“The struggle waged by the Trotskyist movement against the Stalinist betrayal of the October Revolution has been vindicated by history,” he continued. “The Young Guard of Bolshevik Leninists exemplifies the resurgence of Trotskyism, under the banner of the International Committee, within Russia and throughout the former USSR.”
In the same spirit, the ICFI heard addresses in Sinhalese and Tamil from representatives of its Sri Lankan section, Deepal Jayasekera and Dilaxshan Mahalingam—a mark of its decades-long struggle against ethnic conflict and civil war stoked by the bourgeoisie in that country.
North and other speakers rejected the idea of a coming “multi-polar world” in which “a consortia of capitalist states … will collectively and harmoniously preside over a more peaceful division of global resources”—an idea echoing German reformist Karl Kautsky’s century-old theory of “ultra-imperialism,” aptly labelled by Lenin as “ultra-nonsense.”
The opposed programme advanced by leading figures in the ICFI was based on the understanding that the only viable social basis for a struggle against imperialist war, collapsing living standards and assaults on democratic rights is the international working class, organised by a socialist leadership.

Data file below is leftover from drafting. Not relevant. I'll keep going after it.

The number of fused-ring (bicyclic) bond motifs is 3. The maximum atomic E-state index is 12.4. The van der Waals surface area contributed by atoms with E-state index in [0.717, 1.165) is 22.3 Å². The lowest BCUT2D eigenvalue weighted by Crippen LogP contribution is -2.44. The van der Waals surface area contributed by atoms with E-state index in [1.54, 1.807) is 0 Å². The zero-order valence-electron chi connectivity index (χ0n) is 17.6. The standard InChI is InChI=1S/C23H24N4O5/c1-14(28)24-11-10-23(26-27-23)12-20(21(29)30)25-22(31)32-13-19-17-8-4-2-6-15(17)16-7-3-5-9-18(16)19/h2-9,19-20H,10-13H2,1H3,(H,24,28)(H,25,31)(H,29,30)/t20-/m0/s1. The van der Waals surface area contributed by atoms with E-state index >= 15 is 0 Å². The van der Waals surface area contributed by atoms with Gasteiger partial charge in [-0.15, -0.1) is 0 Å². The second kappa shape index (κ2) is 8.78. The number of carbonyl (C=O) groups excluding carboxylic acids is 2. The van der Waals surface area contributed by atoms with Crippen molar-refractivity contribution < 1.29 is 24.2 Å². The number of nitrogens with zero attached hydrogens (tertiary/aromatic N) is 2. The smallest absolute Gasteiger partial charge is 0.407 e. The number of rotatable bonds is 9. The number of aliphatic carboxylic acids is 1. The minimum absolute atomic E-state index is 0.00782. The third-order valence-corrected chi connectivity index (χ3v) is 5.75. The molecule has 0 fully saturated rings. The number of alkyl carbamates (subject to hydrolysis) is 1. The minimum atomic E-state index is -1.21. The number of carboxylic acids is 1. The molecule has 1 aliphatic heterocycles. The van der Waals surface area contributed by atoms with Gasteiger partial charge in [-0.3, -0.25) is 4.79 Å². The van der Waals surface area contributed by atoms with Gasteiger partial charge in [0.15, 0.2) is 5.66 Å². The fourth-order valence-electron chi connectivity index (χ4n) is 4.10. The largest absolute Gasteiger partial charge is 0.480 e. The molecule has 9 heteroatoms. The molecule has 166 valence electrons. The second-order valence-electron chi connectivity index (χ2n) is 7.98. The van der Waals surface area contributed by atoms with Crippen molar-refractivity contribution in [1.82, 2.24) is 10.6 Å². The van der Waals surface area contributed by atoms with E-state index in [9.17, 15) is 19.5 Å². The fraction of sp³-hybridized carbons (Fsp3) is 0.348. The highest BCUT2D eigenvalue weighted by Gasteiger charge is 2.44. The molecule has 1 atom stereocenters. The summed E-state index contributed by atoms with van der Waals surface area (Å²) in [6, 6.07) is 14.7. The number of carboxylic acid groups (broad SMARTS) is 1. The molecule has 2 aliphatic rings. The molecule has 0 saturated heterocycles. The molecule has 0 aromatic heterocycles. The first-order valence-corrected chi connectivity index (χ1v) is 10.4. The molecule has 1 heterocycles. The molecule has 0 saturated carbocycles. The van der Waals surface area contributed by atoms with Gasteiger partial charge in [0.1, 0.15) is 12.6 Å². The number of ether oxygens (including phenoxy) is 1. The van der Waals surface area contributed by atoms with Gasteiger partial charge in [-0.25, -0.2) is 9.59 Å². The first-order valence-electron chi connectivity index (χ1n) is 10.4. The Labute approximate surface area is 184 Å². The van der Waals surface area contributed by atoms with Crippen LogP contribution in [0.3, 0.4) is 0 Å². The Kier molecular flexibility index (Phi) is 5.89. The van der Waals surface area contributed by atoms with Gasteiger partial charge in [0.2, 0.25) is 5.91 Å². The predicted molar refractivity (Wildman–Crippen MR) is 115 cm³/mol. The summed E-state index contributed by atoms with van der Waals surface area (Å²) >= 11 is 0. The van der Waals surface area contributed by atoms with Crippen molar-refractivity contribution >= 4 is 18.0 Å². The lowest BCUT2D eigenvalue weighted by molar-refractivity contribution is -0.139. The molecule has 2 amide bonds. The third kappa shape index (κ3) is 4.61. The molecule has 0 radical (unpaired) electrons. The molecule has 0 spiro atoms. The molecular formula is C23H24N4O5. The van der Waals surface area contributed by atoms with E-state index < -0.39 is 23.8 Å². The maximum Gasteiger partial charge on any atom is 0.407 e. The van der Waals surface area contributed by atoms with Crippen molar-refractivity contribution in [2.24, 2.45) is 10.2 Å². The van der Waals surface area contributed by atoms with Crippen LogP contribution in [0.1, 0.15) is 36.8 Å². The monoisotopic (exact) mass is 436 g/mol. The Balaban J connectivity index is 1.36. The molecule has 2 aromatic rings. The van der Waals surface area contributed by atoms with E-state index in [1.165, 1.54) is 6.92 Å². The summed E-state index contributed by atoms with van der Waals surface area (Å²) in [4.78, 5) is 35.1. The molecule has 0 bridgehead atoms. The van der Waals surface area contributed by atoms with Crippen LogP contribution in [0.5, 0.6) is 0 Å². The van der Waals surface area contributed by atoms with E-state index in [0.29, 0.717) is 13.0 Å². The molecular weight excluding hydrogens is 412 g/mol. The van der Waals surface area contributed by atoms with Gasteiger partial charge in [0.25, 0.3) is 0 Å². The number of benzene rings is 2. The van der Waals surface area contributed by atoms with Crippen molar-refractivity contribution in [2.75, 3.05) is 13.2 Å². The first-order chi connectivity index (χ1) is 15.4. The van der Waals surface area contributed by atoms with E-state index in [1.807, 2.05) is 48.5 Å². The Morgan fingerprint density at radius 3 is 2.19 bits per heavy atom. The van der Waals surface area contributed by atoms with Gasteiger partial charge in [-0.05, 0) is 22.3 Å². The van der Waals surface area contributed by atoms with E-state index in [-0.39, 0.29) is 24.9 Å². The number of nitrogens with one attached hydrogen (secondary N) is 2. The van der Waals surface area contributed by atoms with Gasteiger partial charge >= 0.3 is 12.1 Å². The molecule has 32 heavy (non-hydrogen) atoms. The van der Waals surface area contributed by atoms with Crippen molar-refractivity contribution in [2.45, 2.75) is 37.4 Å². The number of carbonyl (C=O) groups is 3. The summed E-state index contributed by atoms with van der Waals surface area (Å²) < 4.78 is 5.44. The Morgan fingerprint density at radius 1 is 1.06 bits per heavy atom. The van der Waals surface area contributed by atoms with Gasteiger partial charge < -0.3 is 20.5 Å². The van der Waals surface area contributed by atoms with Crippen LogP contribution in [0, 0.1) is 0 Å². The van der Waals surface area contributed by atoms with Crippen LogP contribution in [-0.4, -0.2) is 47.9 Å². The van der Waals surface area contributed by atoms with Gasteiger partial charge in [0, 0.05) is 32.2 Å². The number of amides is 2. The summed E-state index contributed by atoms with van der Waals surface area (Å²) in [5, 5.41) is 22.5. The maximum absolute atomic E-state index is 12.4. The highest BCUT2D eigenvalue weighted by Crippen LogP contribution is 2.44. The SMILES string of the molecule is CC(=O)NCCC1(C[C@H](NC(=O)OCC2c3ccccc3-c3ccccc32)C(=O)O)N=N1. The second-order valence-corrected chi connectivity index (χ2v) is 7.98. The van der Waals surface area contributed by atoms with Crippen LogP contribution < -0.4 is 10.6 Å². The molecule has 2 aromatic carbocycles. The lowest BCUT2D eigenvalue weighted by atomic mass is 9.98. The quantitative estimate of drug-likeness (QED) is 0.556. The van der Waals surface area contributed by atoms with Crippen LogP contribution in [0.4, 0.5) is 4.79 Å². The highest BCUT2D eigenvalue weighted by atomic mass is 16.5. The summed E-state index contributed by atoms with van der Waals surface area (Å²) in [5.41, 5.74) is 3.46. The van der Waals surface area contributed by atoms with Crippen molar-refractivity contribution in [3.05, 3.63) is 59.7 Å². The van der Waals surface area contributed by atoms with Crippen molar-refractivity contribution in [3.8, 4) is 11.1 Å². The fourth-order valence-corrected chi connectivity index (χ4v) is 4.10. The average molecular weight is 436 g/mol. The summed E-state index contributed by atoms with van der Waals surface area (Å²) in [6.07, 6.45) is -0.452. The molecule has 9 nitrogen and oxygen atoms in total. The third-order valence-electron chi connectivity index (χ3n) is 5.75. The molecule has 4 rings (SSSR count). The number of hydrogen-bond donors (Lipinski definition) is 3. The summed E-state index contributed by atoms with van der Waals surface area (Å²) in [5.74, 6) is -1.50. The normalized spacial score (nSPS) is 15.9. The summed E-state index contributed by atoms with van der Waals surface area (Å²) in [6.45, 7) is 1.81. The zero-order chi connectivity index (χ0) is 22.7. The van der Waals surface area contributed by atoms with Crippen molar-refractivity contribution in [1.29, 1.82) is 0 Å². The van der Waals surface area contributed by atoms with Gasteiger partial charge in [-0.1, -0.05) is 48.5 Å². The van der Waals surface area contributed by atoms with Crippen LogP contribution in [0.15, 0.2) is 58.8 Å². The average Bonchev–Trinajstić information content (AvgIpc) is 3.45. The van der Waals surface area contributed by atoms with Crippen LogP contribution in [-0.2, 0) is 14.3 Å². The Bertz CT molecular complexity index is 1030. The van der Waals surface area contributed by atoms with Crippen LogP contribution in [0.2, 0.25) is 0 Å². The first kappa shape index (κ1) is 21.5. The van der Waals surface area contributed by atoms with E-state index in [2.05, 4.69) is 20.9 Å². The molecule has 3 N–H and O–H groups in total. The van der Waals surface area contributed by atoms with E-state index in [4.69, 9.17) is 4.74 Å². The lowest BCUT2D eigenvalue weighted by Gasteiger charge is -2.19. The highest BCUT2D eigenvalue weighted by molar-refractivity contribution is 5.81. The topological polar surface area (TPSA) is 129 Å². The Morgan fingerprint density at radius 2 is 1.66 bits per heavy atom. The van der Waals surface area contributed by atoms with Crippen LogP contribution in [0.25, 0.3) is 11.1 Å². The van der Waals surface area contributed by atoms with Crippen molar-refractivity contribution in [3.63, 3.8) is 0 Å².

Contributions from Alex Lantier in France, Tom Scripps in the United Kingdom and Christoph Vandreier in Germany detailed the rapid remilitarisation of Europe and turn to police-state forms of rule. They charted the emergence of a potentially revolutionary wave of workers’ struggles which the Socialist Equality Parties have sought to free from the restraints imposed by the trade union bureaucracies and infuse with a socialist, antiwar consciousness.